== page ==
My friend Kate, who has known terrible loss, wrote the other day about thumb-wrestling with Death as she prepares for the death of her grandmother. She didn’t like doing it, she said, not least because he has longer thumbs, which I imagine is true. She asked her readers to not leave condolences, but, instead, memories, of their mothers, whose flour-dusted hands wiped tears and whose lipsticked mouths left kiss-marks and whose warm arms were the safest place in either earth or Heaven, so that we might reflect upon motherhood persisting against and beyond death, and I said this:
I have nightmares, about losing my mom, about losing my mom after losing my dad and being left, alone, without them, an orphan, my longest and most deeply held fear. I have nightmares, about fighting with Death, about begging him to stay away.
I’m sorry. I wanted to say something lovely, about my mom’s belly laugh and her twinkling eyes and her perverse imagination, the one that conjures alligators in closets for my daughter to hunt and her ability to bake a lemon cake, right on the spot, just because you asked. But I’ve been having nightmares.
I have been having nightmares, nightmares wherein my dad is already gone and then my mom goes too and I am left to suffer the pain of my greatest fear, the fear that drove me to sleep on their bedroom floor at night, the fear that kept me from sleepover parties and sleep-away camp, the fear of losing them, of being left alone, an orphan. When I was child, my good Catholic parents would comfort me and soothe me and brush my hair from my tear-dampened cheeks and tell me that they would never leave me and I clung to that, even as I knew it to be false, I clung to it, and when I flew west to deal with my father’s death some months ago (an eternity ago, a second ago) I sat in my seat on the plane and cried and cried and cried like the little girl that I had suddenly become again, having flashed backwards in time to that experience of knowing that it would happen and that it would hurt, bad, worse than anything else I could imagine, and then flashed forward again to discover that yes, yes, this is exactly how it feels, and it is terrible, horrible and bad.
And so now I am terrified of having the loss compounded. And I am terrified of communicating – directly or indirectly, intentionally or not – this terror to Emilia, who is too astute, who knows too well when I am sad or afraid and who knows the difference between my sadness and my fear and wants to understand them. But I don’t want her to understand them, I don’t want her to think about losing me, because I want to forestall this pain for her, even as I shudder at its inevitability.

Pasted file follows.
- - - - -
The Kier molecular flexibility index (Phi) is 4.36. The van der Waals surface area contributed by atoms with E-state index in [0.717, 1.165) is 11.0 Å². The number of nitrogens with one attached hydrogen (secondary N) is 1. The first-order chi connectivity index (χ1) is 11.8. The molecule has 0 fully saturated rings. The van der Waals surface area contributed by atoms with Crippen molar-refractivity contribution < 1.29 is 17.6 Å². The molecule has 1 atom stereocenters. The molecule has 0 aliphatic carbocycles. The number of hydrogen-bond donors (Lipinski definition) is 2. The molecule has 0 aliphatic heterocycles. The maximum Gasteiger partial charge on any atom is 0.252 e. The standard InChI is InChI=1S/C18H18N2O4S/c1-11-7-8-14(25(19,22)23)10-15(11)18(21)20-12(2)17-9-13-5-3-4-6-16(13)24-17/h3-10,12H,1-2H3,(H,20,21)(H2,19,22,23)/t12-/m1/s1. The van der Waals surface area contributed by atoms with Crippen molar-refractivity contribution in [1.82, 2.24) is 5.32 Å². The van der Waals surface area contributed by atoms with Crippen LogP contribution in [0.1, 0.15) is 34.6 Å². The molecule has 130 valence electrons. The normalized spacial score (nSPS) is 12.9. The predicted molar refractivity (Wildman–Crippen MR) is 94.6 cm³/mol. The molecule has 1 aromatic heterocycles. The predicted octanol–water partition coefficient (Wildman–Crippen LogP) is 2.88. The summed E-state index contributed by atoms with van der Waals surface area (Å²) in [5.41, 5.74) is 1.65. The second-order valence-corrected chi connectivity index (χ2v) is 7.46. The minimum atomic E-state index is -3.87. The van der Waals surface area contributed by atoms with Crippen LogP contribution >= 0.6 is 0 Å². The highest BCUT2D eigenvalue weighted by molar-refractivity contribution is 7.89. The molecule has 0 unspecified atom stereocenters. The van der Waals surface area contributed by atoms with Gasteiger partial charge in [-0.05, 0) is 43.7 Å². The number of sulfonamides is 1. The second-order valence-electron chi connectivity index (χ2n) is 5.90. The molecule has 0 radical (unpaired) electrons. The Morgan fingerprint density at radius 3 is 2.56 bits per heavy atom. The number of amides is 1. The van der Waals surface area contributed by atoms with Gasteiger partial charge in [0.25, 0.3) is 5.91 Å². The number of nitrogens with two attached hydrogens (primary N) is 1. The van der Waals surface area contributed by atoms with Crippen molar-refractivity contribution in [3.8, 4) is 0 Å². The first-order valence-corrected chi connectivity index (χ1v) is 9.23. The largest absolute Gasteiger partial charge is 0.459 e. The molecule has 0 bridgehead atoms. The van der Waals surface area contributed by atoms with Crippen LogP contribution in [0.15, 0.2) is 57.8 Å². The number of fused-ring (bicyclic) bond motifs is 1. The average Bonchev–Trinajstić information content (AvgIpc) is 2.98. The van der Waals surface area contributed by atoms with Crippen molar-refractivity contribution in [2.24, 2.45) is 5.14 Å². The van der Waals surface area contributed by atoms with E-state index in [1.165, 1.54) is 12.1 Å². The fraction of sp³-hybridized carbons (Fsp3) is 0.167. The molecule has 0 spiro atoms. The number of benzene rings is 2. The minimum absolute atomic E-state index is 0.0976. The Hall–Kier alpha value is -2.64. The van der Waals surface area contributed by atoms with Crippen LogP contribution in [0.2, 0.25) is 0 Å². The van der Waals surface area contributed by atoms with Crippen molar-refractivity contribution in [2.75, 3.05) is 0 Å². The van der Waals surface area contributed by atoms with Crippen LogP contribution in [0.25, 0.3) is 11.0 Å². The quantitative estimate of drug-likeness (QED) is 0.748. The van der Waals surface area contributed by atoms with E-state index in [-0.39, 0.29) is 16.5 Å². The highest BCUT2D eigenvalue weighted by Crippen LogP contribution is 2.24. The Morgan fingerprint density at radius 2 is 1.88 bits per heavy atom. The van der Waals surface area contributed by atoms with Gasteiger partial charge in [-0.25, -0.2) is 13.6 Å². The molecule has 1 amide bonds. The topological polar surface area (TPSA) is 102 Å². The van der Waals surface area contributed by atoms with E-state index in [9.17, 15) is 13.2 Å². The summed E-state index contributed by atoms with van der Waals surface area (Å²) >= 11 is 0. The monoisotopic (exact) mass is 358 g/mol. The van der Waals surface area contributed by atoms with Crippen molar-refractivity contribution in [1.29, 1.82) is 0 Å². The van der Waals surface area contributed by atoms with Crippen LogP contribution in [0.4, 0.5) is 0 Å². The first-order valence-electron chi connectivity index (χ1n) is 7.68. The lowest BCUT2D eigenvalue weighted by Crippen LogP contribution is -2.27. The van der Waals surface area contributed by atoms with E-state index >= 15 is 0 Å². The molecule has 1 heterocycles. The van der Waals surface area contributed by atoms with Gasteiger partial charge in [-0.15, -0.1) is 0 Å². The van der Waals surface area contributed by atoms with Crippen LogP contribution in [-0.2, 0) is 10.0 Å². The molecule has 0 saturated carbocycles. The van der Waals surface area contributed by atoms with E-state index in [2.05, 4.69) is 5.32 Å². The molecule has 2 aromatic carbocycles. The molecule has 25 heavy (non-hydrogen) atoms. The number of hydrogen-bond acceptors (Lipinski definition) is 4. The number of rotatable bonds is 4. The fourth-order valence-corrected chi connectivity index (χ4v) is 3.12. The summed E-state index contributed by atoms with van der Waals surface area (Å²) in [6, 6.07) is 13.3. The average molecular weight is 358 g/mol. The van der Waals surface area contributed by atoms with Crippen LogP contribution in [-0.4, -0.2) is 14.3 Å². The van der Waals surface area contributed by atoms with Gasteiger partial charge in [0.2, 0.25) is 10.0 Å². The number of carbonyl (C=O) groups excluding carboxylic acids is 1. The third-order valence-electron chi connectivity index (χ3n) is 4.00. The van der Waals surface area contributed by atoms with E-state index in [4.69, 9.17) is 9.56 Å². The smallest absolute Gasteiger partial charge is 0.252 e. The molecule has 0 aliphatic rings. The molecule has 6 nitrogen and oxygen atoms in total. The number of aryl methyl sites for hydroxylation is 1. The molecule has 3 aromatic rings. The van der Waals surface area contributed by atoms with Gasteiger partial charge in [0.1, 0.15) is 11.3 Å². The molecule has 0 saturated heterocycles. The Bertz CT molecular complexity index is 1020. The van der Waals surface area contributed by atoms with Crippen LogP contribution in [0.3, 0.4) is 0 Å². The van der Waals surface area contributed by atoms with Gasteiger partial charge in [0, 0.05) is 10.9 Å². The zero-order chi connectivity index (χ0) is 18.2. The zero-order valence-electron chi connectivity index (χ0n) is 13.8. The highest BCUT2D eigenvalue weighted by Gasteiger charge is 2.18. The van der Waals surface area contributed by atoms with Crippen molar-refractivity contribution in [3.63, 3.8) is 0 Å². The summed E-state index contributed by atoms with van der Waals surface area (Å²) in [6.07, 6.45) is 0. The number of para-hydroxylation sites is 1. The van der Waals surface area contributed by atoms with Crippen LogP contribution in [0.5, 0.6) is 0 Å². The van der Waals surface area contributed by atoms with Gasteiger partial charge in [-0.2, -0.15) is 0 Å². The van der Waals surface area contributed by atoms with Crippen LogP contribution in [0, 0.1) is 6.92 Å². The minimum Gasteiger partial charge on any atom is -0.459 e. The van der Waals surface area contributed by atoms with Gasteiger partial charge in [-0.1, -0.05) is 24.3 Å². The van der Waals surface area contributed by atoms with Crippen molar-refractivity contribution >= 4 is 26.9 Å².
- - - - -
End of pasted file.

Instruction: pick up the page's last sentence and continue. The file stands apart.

I have nightmares. And my only solace – my lifesaver, my heartsaver, the backbone of my soul armor – is, really, my daughter and her kindergarten theology, her insistence that it will all be okay, that we will all end up at happy place, that she knows this, because we must, because it is true.
I hold her to me tightly, and weep for this, in gratitude and shame.
Are there horses in Heaven? — I don’t know; what do you think? — Did Grandpa love horses? — He did. — Then there are horses there. Someday, I will ride them.
— Me too, sweetie. Me too.
This post was inspired by a discussion that was shared between me and some very good friends – Lindsay, Loralee, Julie and Devra – at Mom 2.0. We curled up on the floor of the bedroom of the Four Season’s Presidential Suite during the CheeseBurgHer party and talked spirituality and faith, grief and loss, prayer and meditation and all variety of confused and confusing things. And then Lindsay decided that maybe we should explore some these questions (like the one I’m struggling with above, talking to kids about death) together, on our blogs. So we are. You’re welcome to join in. Leave me a link if you do. Or just speak your piece in the comments. Talking, maybe, will bring enlightenment. Or maybe more confusion. Either/or.
So: how do you talk to your children about death? Do you talk to your children about death? If they ask the hard questions, how do you/will you answer? Or do you, will you, like me, seek their answers, and look for comfort there?
PS: I offer another, somewhat less morose reflection on navigating the waters of loss with children over at Their Bad Mother. Because once I start talking, I can’t stop.